A: Nothing for now, but beginning January 9, 2017 “Virgin America Elevate members will be invited by Alaska Airlines to activate new Mileage Plan accounts.” The announcement doesn’t clarify if the Elevate program will be phased out then, or if the airline will proceed similar to Starwood and Marriott’s merger and allow both accounts to continue to exist.

Q: What’s the transfer ratio going to be from Virgin America’s Elevate points to Alaska’s Mileage Plan miles?

A: No transfer ratio has been announced.

Q: How will I earn points/miles on upcoming flights?

A: “Starting Monday, December 19, Mileage Plan members will be able to earn miles on Virgin America flights, and Virgin America Elevate members will be able to earn points on Alaska Airlines flights.” It seems that you’ll earn Virgin America Elevate points on Alaska Airlines flights as if you were flying on a Virgin America flight — and vice versa.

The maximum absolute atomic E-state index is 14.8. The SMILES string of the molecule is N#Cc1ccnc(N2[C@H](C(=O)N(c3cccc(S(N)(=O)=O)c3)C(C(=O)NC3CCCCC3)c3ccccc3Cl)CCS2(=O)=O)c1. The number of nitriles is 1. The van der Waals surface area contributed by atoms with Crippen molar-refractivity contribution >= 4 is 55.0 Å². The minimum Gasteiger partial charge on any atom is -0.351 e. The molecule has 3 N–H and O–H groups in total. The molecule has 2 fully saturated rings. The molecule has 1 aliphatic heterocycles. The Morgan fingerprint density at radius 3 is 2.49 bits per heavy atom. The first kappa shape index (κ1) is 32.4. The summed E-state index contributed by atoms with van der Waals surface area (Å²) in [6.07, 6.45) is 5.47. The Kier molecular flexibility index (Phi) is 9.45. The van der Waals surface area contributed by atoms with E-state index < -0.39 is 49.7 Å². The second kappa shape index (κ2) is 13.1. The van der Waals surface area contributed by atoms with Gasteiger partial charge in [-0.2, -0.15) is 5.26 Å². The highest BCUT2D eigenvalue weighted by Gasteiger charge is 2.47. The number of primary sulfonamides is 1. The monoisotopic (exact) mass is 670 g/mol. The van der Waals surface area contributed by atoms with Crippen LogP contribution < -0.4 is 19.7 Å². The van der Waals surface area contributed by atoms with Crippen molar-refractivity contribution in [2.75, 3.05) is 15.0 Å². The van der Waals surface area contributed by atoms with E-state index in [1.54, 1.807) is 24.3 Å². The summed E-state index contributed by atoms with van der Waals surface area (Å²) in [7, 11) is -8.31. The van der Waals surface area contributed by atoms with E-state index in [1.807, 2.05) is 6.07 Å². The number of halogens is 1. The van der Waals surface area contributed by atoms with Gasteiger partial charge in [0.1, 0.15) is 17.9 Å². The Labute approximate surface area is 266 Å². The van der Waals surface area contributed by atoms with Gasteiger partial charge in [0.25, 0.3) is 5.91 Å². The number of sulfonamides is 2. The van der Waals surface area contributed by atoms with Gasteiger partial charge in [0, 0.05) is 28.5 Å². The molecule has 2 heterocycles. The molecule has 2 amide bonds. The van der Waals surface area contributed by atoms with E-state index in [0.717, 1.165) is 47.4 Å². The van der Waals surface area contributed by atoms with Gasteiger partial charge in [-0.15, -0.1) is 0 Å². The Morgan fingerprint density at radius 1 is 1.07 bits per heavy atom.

Q: When will the airlines offer reciprocal elite benefits?

A: Effective Monday December 19, “elite members will receive priority check-in and priority boarding on each other’s flights.” Strangely, no other elite benefits are referenced. So, it’s TBA regarding upgrades, checked bag fees, preferred seating, standby priority, partner benefits (i.e., if Virgin America Gold elites get checked bags and preferred seating on American Airlines) and other perks.

Q: I’m a Virgin America Gold elite. Will I earn MVP Gold or MVP Gold 75K status?

A: The airline hasn’t announced how status will transfer from Virgin America to Alaska Airlines.

The combined airlines will be mostly focused on the West Coast, but will serve destinations across North America.
The combined airlines will be mostly focused on the West Coast, but will serve destinations across North America.

Q: How many destinations will the combined airline serve?

A: 118 destinations throughout the United States, Canada, Mexico, Costa Rica and a daily Los Angeles (LAX) to Havana (HAV) flight launching in January. In addition, the combined airline’s partners will provide access to “more than 800 destinations worldwide”.